The amount of consensus required for whether a pull request is merged or not depends on how much impact the pull request has. For trivial changes, such as corrections to documentation, an integrator may simply merge it with no feedback from any other integrators. For larger changes, at least one person who is familiar with the part of the code being modified should review it, preferably more. For big refactorings, the pull request should be reviewed by at least 2 or 3 other integrators before it is merged.
Whether a pull request is merged or not depends on many factors, including:
- Appropriate level of test coverage and documentation, where necessary
- Adherence to coding standards and other code quality factors
- Adherence to general architecture guidelines for Play, for example, feature parity between Java and Scala APIs
- Adherence to external specifications such as RFCs
- Consistency with the direction and philosophy of the Play project
Design and house keeping decisions
The primary place for discussion about the design of Play and how the Play project is run is the play-framework-dev mailing list. All major new features, refactorings or changes to the project should first be discussed in this forum. The aim of the discussions is to reach an understanding on whether the task will be done, and how it will be done. When a new topic is posted, interested parties are encouraged to comment with their affirmation or concerns.
While Lightbend ultimately has the last word on all decisions here, as much as possible we will endeavor to reach a consensus in the majority of the community.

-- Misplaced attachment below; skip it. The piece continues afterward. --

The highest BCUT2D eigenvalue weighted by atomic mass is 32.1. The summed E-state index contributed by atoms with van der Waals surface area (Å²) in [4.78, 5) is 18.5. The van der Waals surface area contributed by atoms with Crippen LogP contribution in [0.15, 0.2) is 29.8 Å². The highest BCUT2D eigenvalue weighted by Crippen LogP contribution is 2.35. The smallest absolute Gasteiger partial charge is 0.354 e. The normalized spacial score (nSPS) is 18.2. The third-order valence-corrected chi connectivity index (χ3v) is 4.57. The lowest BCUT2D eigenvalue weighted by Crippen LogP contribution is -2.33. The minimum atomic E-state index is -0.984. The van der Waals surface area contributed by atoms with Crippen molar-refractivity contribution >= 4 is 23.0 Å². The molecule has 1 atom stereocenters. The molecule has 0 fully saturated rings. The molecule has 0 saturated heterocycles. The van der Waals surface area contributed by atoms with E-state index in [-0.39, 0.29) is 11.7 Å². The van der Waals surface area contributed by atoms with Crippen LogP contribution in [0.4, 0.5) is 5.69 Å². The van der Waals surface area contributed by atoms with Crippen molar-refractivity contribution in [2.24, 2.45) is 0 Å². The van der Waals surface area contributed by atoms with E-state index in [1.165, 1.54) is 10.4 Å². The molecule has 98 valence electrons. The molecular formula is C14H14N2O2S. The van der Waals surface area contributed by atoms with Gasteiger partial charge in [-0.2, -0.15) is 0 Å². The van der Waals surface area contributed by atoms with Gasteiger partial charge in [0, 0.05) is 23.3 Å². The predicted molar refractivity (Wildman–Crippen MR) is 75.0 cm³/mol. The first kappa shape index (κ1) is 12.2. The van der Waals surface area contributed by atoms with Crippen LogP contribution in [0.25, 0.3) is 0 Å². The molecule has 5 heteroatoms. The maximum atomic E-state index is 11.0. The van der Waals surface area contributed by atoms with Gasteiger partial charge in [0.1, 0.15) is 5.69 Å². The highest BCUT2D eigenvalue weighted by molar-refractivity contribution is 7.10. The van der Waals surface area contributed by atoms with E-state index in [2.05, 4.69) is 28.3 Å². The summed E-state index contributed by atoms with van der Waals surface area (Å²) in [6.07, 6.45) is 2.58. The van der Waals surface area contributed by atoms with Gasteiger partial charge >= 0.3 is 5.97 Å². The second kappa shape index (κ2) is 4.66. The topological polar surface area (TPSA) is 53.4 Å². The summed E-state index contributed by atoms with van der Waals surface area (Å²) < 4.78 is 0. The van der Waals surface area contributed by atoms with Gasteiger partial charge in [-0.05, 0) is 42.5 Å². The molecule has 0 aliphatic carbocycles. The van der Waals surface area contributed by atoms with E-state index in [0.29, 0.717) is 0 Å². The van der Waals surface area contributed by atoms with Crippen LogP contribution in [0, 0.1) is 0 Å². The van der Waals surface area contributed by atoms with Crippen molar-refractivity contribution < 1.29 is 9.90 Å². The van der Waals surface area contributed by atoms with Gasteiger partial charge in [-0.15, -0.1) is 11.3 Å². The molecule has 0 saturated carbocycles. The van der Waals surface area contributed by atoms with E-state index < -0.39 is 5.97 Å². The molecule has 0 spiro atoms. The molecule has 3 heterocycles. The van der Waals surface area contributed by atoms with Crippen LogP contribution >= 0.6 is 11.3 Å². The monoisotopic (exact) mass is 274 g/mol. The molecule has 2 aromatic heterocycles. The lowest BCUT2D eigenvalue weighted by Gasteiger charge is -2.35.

Integrator selection is made by Lightbend. Lightbend will offer contributors integrator status based on the following criteria:
- The contributor has made substantial contributions to Play. What makes a substantial contribution is subjective, but for example, recent new integrators have been reviewing 3 or more pull requests per week, making one or more pull request per week, and triaging 3 or more issues a week.
- The contributor is an exemplar of both Play’s code of conduct and contributor guidelines.
- The contributor is well respected by other members of the Play community.
- The contributor agrees to the rules set out by Lightbend below for integrators.
Lightbend may also select integrators from its own staff.
If an integrator stops contributing regularly to Play, their write access may be removed, though their membership in the Play GitHub organisation will still be maintained.
Rules for integrators
All integrators should follow the processes outlined on this page, and should be an example to follow with regards to Play’s code of conduct and contributor guidelines. There are also a few specific rules, outlined below:
- An integrator must never push directly to a repository in the GitHub organisation. All contributions, no matter how small, must be made through pull requests. The only exceptions to this are when backporting changes, and changes that arise from cutting a release.
- Generally, pull requests should be made from integrators’ personal forks, not from branches push to repositories in the playframework GitHub organisation.
- An integrator must never merge their own pull requests. All pull requests must be reviewed and merged by another integrator.
- Documentation changes may be backported between releases as desired, however all other changes must by approved by Lightbend.
- Integrators must enforce Lightbend’s CLA requirements when merging pull requests.
- When closing issues or pull requests, remember that we are dealing with people. Be kind and helpful, pointing people in the right direction. For example, if someone raises an issue that is really a question, when closing the issue, direct them to the mailing list, providing a link to the mailing list, and if possible, a brief answer to the question.